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Cairo Genizah
Excerpt from the Lexham Bible Dictionary, the most advanced Bible dictionary.
The name given to a large collection of manuscript fragments that were recovered in the 1890s from a storeroom for unused manuscripts (called a “genizah”) in the Ben Ezra Synagogue in Cairo, Egypt. The documents date from the late ninth century ad into the 19th century.Important documents found there include fragments of Old Testament books, Targum fragments, Hebrew portions of the book of Sirach, palimpsests of New Testament books (where the original text had been rubbed out and written over), and two copies of the Damascus Document, which was also later found among the Dead Sea Scrolls.
Dictionaries
The Lexham Bible Dictionary
Cairo Genizah
Cairo Genizah The name given to a large collection of manuscript fragments that were recovered in the 1890s from a storeroom for unused manuscripts (called a “genizah”) in the Ben Ezra Synagogue in Cairo, Egypt. The documents date from the late ninth century ad into the 19th century.Important documents
Eerdmans Dictionary of the Bible
Genizah
Genizah (Heb. gĕnɩ̂zâ)The chamber of a synagogue which stores wornout copies of the Torah and other sacred writings no longer fit for use in worship as well as heretical works (from Heb. gānaz, “cover, hide”). Such a chamber, dating to 886 c.e., was discovered at Cairo in 1896. In addition to important
Eerdmans Bible Dictionary
Genizah
Genizah [gə nēˊzə] (Heb. geenîzâ, from gānaz “cover, hide”).* The chamber of a synagogue which stores wornout copies of the Torah and other sacred writings no longer fit for use in worship as well as heretical works. Such a chamber, dating to A.D. 886, was discovered at Cairo in 1896; in addition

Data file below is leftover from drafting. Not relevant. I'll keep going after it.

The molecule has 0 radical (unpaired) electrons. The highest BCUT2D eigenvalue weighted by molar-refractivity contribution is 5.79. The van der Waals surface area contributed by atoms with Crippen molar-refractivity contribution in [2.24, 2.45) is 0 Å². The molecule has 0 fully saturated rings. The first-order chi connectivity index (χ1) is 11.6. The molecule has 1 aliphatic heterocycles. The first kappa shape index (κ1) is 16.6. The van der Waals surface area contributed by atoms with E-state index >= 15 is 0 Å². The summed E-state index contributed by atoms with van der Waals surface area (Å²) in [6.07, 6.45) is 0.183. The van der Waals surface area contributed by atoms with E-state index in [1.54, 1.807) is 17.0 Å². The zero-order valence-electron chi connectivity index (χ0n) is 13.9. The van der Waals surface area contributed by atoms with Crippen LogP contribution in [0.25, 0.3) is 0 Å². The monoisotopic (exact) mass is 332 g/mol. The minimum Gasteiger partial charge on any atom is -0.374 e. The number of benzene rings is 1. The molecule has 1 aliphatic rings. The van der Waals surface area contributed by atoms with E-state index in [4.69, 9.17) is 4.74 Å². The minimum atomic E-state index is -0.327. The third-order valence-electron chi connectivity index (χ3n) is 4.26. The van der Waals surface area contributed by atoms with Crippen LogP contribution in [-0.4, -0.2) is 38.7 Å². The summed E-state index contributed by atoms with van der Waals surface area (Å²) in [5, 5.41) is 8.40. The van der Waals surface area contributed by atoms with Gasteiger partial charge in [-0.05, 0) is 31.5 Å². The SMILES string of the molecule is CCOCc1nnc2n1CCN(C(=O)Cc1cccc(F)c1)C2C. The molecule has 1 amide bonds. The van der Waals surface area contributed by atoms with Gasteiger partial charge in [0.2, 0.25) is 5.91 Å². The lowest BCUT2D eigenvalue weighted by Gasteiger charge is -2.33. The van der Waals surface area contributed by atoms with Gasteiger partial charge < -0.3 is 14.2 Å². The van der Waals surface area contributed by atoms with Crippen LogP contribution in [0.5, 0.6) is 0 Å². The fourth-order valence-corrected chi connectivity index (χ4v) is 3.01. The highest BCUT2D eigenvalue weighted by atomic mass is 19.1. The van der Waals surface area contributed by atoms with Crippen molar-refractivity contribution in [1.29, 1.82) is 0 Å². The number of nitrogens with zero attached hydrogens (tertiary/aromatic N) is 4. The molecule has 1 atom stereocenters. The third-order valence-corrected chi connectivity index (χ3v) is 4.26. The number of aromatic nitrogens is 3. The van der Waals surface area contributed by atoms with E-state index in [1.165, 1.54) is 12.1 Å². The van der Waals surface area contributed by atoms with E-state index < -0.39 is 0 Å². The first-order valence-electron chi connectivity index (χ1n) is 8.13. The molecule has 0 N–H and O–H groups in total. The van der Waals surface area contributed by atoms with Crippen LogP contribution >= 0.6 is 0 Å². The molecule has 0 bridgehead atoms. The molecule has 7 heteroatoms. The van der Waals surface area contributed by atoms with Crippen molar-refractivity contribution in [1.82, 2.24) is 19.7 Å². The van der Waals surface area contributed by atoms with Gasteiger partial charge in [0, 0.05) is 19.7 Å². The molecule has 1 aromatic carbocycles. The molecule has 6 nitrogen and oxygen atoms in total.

The Zondervan Encyclopedia of the Bible, Volume 2, D–G
Genizah
genizah guh-nee’zuh, guh-neet’suh (postbiblical Heb. גְּנִיזָה, “removal, storehouse”; cf. biblical Heb. גֶּנֶזH1709, “treasury”). Also geniza. A place in a synagogue set aside for the storage of unwanted written and printed material of a religious nature. These items are called Shemot (“Names”) because
The Eerdmans Encyclopedia of Early Christian Art and Archaeology, Volumes 1–3
Cairo
Cairo(al-Qāhira). Capital of modern Egypt, founded in 969 by the Fatimids; C. has no early Christian roots; however, its location at the juncture of Lower and Upper Egypt meant that it was a place of great strategic importance, including in late antiquity (see map 19, B1). An old caravan route from
The New Interpreter’s Dictionary of the Bible, Volumes 1–5
GENIZAH
GENIZAH guh-neet´suh. A repository for worn-out sacred texts that, according to rabbinic law, should be hidden away or buried rather than destroyed. The root gnz (גנז), “to hide, store,” is probably of Semitic origin, but seems to have entered Hebrew from Persian (e.g., Esth 3:9 ginze hammelekh [גִּנִּזֵי